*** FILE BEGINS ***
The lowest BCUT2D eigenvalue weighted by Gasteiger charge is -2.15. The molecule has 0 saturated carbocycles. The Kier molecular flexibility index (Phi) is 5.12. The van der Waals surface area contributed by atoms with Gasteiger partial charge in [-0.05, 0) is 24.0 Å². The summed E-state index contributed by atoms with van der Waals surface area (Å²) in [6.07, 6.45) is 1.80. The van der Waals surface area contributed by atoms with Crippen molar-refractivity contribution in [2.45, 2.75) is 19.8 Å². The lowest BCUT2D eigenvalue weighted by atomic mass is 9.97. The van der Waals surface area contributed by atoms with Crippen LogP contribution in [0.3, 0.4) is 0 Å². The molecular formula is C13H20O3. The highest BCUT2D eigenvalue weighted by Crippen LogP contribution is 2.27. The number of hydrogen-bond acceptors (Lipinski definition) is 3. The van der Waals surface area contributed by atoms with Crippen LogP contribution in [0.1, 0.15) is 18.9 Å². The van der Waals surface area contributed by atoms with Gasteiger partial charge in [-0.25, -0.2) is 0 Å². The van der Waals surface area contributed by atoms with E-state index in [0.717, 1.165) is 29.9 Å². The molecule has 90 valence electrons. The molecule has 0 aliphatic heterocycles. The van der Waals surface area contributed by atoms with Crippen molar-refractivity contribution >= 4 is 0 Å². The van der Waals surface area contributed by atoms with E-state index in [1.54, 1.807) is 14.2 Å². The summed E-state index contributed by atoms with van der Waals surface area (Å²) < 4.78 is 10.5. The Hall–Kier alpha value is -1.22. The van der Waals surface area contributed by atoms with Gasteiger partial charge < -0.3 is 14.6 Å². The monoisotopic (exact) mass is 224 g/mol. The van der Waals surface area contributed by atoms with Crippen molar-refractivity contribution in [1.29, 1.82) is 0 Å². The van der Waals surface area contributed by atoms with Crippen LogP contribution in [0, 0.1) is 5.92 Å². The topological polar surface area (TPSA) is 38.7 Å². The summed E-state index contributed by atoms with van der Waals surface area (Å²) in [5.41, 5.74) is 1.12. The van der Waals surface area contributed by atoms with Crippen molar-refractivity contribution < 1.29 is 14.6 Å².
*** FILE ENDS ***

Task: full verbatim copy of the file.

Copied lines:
The lowest BCUT2D eigenvalue weighted by Gasteiger charge is -2.15. The molecule has 0 saturated carbocycles. The Kier molecular flexibility index (Phi) is 5.12. The van der Waals surface area contributed by atoms with Gasteiger partial charge in [-0.05, 0) is 24.0 Å². The summed E-state index contributed by atoms with van der Waals surface area (Å²) in [6.07, 6.45) is 1.80. The van der Waals surface area contributed by atoms with Crippen molar-refractivity contribution in [2.45, 2.75) is 19.8 Å². The lowest BCUT2D eigenvalue weighted by atomic mass is 9.97. The van der Waals surface area contributed by atoms with Crippen LogP contribution in [0.3, 0.4) is 0 Å². The molecular formula is C13H20O3. The highest BCUT2D eigenvalue weighted by Crippen LogP contribution is 2.27. The number of hydrogen-bond acceptors (Lipinski definition) is 3. The van der Waals surface area contributed by atoms with Crippen LogP contribution in [0.1, 0.15) is 18.9 Å². The van der Waals surface area contributed by atoms with Gasteiger partial charge in [-0.25, -0.2) is 0 Å². The van der Waals surface area contributed by atoms with E-state index in [0.717, 1.165) is 29.9 Å². The molecule has 90 valence electrons. The molecule has 0 aliphatic heterocycles. The van der Waals surface area contributed by atoms with Crippen molar-refractivity contribution >= 4 is 0 Å². The van der Waals surface area contributed by atoms with E-state index in [1.54, 1.807) is 14.2 Å². The summed E-state index contributed by atoms with van der Waals surface area (Å²) < 4.78 is 10.5. The Hall–Kier alpha value is -1.22. The van der Waals surface area contributed by atoms with Gasteiger partial charge < -0.3 is 14.6 Å². The monoisotopic (exact) mass is 224 g/mol. The van der Waals surface area contributed by atoms with Crippen molar-refractivity contribution in [1.29, 1.82) is 0 Å². The van der Waals surface area contributed by atoms with Crippen LogP contribution in [0, 0.1) is 5.92 Å². The topological polar surface area (TPSA) is 38.7 Å². The summed E-state index contributed by atoms with van der Waals surface area (Å²) in [5.41, 5.74) is 1.12. The van der Waals surface area contributed by atoms with Crippen molar-refractivity contribution < 1.29 is 14.6 Å².